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How the narrator is portrayed in Norman McCaig's "Aunt Julia".

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Introduction

At the start of the poem the narrator talks as a child and immature person. In Aunt Julia poem, the narrator feels frustrated and confused "Very loud and very fast", his language is plain and factual, he uses repetition to emphasise that her language which is the "Gaelic language" is very hard to understand. He is complaining from her annoying voice. He uses very easy and simple words to show us that he talks about his childhood in a childish language. He repeats "very loud and very fast" to show that she was proud of her culture and identity. She had a sense of pride and dignity. "I couldn't understand her "and he is repeating it using first person narrator " I "because of his upsetting and anger because he cannot communicate with his aunt, the only one who can talk to in the house. ...read more.

Middle

His descriptions give insights into her way of life. The narrator starts to feel sorry about what he said in the first stanzas. He says "hers was the only house" shows how independent she was, he is inspired by his aunt, and he respects her and believes that he wouldn't feel safe anywhere but her house, and he seems to have a positive memories when he was a child and when he use to sleep in a "box bed" has connotations of loneliness and isolation. It gives a recipe for fear. In this poem the narrator seems to be friendly, hopeful and optimistic "crickets being friendly" it's personification to the concept of harmony with nature, and that nature is welcoming. ...read more.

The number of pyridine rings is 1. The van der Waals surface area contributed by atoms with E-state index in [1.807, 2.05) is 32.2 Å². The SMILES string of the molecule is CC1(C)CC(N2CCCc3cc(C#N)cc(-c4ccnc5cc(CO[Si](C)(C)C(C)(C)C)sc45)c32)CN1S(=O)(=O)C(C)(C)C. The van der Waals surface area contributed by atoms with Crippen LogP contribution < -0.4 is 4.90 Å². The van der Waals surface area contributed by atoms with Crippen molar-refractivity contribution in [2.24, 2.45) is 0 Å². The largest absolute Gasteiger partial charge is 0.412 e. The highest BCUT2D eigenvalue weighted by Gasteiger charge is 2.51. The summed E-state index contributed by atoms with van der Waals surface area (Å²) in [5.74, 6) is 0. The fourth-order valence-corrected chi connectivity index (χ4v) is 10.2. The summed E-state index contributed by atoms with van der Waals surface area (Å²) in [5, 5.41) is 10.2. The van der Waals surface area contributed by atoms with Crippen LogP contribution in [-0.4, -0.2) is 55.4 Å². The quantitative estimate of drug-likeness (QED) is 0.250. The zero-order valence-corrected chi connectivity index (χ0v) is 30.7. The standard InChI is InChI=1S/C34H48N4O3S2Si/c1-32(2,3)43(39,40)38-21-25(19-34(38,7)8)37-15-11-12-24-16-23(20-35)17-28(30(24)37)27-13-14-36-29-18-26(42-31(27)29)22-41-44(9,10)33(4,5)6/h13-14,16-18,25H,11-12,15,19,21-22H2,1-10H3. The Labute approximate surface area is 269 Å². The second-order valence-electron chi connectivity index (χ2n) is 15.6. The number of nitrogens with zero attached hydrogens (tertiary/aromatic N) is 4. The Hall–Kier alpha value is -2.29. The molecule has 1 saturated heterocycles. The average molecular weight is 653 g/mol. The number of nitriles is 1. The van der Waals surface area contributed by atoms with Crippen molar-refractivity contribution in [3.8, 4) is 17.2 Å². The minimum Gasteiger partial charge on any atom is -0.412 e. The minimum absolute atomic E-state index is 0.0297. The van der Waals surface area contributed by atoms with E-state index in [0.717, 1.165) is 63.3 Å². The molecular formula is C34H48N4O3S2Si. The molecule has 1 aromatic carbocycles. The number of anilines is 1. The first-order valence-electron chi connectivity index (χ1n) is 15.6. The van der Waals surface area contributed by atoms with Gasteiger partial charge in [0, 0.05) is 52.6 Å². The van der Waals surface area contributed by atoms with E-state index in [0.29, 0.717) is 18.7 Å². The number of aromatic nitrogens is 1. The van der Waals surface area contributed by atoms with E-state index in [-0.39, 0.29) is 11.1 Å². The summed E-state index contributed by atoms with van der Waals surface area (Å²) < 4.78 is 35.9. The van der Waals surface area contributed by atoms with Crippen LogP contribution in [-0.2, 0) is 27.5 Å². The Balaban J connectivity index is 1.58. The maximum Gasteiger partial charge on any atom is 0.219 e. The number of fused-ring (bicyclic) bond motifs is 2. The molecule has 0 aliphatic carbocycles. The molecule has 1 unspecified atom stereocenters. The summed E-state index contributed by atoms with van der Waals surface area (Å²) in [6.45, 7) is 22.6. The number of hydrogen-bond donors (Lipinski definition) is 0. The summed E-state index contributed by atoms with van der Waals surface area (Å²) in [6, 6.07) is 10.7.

Conclusion

"Absolute black" it's a metaphor mentioning the black colour has connotations of darkness and it's the end, like that all the nature feelings are disappeared and left nothing left. The narrator as he became older he feels desperate and so unlucky because "by the time I had learnt" some of her language she died and left him with no answers "questions unanswered" he expressing the frustration that he now feels about the fact that, with his present day greater understanding of Gaelic, he would like to ask her many questions but cannot as she has passed away. The narrator was very inspired by Aunt Julia "I hear her still" seems like that there was a spiritual relationship between them, like he can feel her spirit flying in the house and talking to him. He became sane at the end and he feels guilty because he didn't learn her language earlier. ...read more.

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